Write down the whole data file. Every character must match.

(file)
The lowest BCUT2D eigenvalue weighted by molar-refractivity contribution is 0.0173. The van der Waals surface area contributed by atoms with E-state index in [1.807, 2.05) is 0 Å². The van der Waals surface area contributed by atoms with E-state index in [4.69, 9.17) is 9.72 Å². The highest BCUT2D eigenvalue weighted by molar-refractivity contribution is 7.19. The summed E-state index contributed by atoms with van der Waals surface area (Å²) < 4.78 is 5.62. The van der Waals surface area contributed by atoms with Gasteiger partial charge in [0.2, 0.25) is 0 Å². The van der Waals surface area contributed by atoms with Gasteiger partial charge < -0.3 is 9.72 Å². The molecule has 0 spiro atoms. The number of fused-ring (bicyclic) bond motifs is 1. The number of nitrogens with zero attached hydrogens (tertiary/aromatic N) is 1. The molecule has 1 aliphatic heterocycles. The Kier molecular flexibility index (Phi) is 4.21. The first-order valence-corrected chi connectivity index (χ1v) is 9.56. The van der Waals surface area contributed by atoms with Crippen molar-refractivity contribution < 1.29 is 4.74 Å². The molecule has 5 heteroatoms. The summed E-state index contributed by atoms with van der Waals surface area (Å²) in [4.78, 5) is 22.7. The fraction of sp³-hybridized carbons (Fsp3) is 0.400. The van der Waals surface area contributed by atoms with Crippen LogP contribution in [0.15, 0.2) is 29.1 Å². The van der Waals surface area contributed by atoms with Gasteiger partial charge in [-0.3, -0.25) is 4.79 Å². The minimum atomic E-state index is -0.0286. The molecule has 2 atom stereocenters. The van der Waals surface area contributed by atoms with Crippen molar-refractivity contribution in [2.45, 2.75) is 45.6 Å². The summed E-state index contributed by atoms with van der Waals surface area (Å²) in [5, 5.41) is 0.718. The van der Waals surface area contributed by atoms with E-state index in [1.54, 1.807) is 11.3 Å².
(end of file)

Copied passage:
The lowest BCUT2D eigenvalue weighted by molar-refractivity contribution is 0.0173. The van der Waals surface area contributed by atoms with E-state index in [1.807, 2.05) is 0 Å². The van der Waals surface area contributed by atoms with E-state index in [4.69, 9.17) is 9.72 Å². The highest BCUT2D eigenvalue weighted by molar-refractivity contribution is 7.19. The summed E-state index contributed by atoms with van der Waals surface area (Å²) < 4.78 is 5.62. The van der Waals surface area contributed by atoms with Gasteiger partial charge in [0.2, 0.25) is 0 Å². The van der Waals surface area contributed by atoms with Gasteiger partial charge < -0.3 is 9.72 Å². The molecule has 0 spiro atoms. The number of fused-ring (bicyclic) bond motifs is 1. The number of nitrogens with zero attached hydrogens (tertiary/aromatic N) is 1. The molecule has 1 aliphatic heterocycles. The Kier molecular flexibility index (Phi) is 4.21. The first-order valence-corrected chi connectivity index (χ1v) is 9.56. The van der Waals surface area contributed by atoms with Crippen molar-refractivity contribution < 1.29 is 4.74 Å². The molecule has 5 heteroatoms. The summed E-state index contributed by atoms with van der Waals surface area (Å²) in [4.78, 5) is 22.7. The fraction of sp³-hybridized carbons (Fsp3) is 0.400. The van der Waals surface area contributed by atoms with Crippen LogP contribution in [0.15, 0.2) is 29.1 Å². The van der Waals surface area contributed by atoms with Gasteiger partial charge in [-0.3, -0.25) is 4.79 Å². The minimum atomic E-state index is -0.0286. The molecule has 2 atom stereocenters. The van der Waals surface area contributed by atoms with Crippen molar-refractivity contribution in [2.45, 2.75) is 45.6 Å². The summed E-state index contributed by atoms with van der Waals surface area (Å²) in [5, 5.41) is 0.718. The van der Waals surface area contributed by atoms with E-state index in [1.54, 1.807) is 11.3 Å².